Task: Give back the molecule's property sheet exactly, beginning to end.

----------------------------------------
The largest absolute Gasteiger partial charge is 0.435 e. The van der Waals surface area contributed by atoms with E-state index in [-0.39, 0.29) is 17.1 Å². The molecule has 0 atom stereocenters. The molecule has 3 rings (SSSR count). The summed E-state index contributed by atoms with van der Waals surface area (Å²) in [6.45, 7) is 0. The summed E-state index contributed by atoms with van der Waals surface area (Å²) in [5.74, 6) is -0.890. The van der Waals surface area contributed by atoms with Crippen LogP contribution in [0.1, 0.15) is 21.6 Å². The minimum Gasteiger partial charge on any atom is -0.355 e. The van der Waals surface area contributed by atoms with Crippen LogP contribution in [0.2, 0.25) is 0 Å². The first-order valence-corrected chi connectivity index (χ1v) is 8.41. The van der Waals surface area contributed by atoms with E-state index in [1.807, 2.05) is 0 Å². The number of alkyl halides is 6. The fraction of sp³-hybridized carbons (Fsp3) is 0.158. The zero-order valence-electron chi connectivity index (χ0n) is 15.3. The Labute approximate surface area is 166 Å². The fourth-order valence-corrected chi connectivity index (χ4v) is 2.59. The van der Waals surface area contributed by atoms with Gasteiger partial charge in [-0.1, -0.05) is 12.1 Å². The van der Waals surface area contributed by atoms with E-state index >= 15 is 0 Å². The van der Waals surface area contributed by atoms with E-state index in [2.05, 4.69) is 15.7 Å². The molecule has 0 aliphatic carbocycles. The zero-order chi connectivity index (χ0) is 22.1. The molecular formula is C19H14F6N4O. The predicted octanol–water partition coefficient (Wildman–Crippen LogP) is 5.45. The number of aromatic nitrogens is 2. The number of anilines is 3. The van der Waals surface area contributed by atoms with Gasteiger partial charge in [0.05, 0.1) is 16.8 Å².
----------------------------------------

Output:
The largest absolute Gasteiger partial charge is 0.435 e. The van der Waals surface area contributed by atoms with E-state index in [-0.39, 0.29) is 17.1 Å². The molecule has 0 atom stereocenters. The molecule has 3 rings (SSSR count). The summed E-state index contributed by atoms with van der Waals surface area (Å²) in [6.45, 7) is 0. The summed E-state index contributed by atoms with van der Waals surface area (Å²) in [5.74, 6) is -0.890. The van der Waals surface area contributed by atoms with Crippen LogP contribution in [0.1, 0.15) is 21.6 Å². The minimum Gasteiger partial charge on any atom is -0.355 e. The van der Waals surface area contributed by atoms with Crippen LogP contribution in [0.2, 0.25) is 0 Å². The first-order valence-corrected chi connectivity index (χ1v) is 8.41. The van der Waals surface area contributed by atoms with E-state index in [1.807, 2.05) is 0 Å². The number of alkyl halides is 6. The fraction of sp³-hybridized carbons (Fsp3) is 0.158. The zero-order valence-electron chi connectivity index (χ0n) is 15.3. The Labute approximate surface area is 166 Å². The fourth-order valence-corrected chi connectivity index (χ4v) is 2.59. The van der Waals surface area contributed by atoms with Gasteiger partial charge in [-0.1, -0.05) is 12.1 Å². The van der Waals surface area contributed by atoms with E-state index >= 15 is 0 Å². The van der Waals surface area contributed by atoms with E-state index in [2.05, 4.69) is 15.7 Å². The molecule has 0 aliphatic carbocycles. The zero-order chi connectivity index (χ0) is 22.1. The molecular formula is C19H14F6N4O. The predicted octanol–water partition coefficient (Wildman–Crippen LogP) is 5.45. The number of aromatic nitrogens is 2. The number of anilines is 3. The van der Waals surface area contributed by atoms with Gasteiger partial charge in [0.05, 0.1) is 16.8 Å².